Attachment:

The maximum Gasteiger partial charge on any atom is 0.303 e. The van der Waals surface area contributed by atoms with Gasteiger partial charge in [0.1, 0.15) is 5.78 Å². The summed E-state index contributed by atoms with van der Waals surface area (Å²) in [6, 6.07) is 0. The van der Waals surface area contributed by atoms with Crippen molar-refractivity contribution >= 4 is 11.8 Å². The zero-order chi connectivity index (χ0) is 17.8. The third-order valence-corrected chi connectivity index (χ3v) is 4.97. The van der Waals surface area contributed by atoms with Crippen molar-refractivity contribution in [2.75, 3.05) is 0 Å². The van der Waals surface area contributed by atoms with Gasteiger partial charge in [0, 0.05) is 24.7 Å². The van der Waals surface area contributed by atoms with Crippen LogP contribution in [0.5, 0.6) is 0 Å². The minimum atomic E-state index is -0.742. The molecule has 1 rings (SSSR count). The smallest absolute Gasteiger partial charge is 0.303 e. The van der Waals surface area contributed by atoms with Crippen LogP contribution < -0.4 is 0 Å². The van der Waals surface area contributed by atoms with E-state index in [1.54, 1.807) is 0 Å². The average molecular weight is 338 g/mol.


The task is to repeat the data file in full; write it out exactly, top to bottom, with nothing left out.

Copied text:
The maximum Gasteiger partial charge on any atom is 0.303 e. The van der Waals surface area contributed by atoms with Gasteiger partial charge in [0.1, 0.15) is 5.78 Å². The summed E-state index contributed by atoms with van der Waals surface area (Å²) in [6, 6.07) is 0. The van der Waals surface area contributed by atoms with Crippen molar-refractivity contribution >= 4 is 11.8 Å². The zero-order chi connectivity index (χ0) is 17.8. The third-order valence-corrected chi connectivity index (χ3v) is 4.97. The van der Waals surface area contributed by atoms with Crippen molar-refractivity contribution in [2.75, 3.05) is 0 Å². The van der Waals surface area contributed by atoms with Gasteiger partial charge in [0, 0.05) is 24.7 Å². The van der Waals surface area contributed by atoms with Crippen LogP contribution in [0.5, 0.6) is 0 Å². The minimum atomic E-state index is -0.742. The molecule has 1 rings (SSSR count). The smallest absolute Gasteiger partial charge is 0.303 e. The van der Waals surface area contributed by atoms with Crippen LogP contribution < -0.4 is 0 Å². The van der Waals surface area contributed by atoms with E-state index in [1.54, 1.807) is 0 Å². The average molecular weight is 338 g/mol.